Inspired by past remembrances, Pavone embraces time-honored instrumentation for this sextet project, prominently featuring Adam Matlock on the frontline, an accordionist recommended by second bassist Carl Testa. Underpinning the distinctive combination of accordion and two upright basses are pianist Peter Madsen and drummer Steve Johns, who share over two decades experience in Pavone’s various ensembles, while trumpeter Dave Ballou has been a mainstay of the leader’s myriad endeavors for the last five years.

While including two upright bass players in such a small ensemble is a relative rarity, Pavone is no stranger to such configurations, having regularly performed with a second bassist throughout the 1980s in Dixon’s various bands. Thoroughly experienced in this unorthodox setting, Pavone and Testa avoid mere doubling, often interweaving arco and pizzicato techniques simultaneously; their tandem excursions occasionally result in ghostly overtones that recall the otherworldly tone clusters favored by a fellow Connecticut legend: Charles Ives. The intersecting lines of “The Dom” similarly invoke Ives’ fondness for contrary motion, while the stately march “Mythos” and the opulent ballad “Short Story” demonstrate the bassists’ congenial interplay. Evoking comparisons to another classical composer’s work, the terse “Alban Berg” pays heed to the revered artist’s mysterious “Lyric Suite” for string quartet, vibrantly accentuated by Madsen’s brash, kinetic runs.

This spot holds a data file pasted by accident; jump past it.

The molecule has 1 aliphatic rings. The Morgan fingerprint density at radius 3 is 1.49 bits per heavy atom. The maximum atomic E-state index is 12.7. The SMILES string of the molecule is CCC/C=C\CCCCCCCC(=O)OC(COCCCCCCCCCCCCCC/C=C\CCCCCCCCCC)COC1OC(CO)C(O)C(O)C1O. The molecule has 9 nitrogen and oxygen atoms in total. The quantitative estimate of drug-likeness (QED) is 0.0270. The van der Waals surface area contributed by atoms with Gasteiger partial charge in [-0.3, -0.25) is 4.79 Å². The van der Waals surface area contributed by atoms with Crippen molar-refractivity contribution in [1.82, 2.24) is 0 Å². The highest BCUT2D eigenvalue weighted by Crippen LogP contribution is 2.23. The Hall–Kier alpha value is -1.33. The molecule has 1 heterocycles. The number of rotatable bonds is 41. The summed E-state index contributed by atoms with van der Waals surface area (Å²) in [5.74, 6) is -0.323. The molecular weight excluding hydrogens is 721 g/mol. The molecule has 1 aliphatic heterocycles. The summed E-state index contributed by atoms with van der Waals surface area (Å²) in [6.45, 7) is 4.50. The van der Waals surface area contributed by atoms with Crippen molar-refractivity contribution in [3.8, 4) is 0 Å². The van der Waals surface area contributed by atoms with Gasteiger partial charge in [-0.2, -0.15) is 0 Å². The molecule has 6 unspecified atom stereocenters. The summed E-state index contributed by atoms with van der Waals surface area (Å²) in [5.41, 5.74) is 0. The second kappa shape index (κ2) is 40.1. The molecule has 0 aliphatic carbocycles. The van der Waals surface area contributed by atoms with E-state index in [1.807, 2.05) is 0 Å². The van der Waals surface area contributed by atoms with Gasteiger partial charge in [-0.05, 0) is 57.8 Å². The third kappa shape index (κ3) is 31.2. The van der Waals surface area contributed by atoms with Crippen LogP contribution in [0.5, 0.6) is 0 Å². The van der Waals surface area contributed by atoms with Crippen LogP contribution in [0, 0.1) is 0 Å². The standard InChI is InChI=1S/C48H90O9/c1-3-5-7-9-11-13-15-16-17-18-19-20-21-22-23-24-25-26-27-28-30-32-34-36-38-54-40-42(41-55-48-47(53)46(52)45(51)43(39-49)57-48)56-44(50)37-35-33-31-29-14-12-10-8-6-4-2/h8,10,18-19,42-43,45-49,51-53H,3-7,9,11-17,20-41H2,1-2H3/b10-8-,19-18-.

The novel combination of trumpet and accordion imparts a distinctly continental flair to the date. Ballou waxes lyrical on the tender “Short Story” and digs deep into earthy effects on “Cobalt Stories,” smearing his vocalized cries with bluesy hues worthy of the song’s title. Ballou’s piercing notes cap “Mythos” with similarly clarion intensity, but only after Matlock’s reedy, freewheeling variations venture far into uncharted territory. The oblique nature of Pavone’s writing encourages such adventurousness in his sidemen, engendering the date’s Old World tonalities with a decidedly modernistic air, making Street Songs one of Pavone’s most personal and evocative offerings.
–Troy Collins


Jason Roebke Octet
Delmark DE 5014

Widely and justifiably praised, the highly cooperative nature of the contemporary Chicago jazz scene is well represented on High/Red/Center, the Delmark Records debut of double bassist Jason Roebke’s Octet. The all-star session finds Roebke joined by some of the Windy City’s most intrepid improvisers. Alto saxophonist Greg Ward, tenor saxophonist Keefe Jackson, bass clarinetist Jason Stein, cornetist Josh Berman and trombonist Jeb Bishop make up the muscular frontline, while vibraphonist Jason Adasiewicz and drummer Mike Reed round out the nimble rhythm section.

Emblematic of the scene’s collaborative sensibility, each musician has worked together in various configurations over the years, emboldening their longstanding rapport. A ubiquitous presence in his hometown, Roebke has played with each member of the Octet in a number of different ensembles, including Adasiewicz’s Rolldown, Bishop’s trio, Jackson’s Quartet, Stein’s Trio, and Reed’s People Places & Things, among others. In accordance with his peers’ aesthetic inclinations, Roebke’s urbane themes and unconventional arrangements exploit the group’s close-knit chemistry, challenging preconceptions of form, leading to spontaneous detours that convey what Whitney Balliett coined “the sound of surprise.”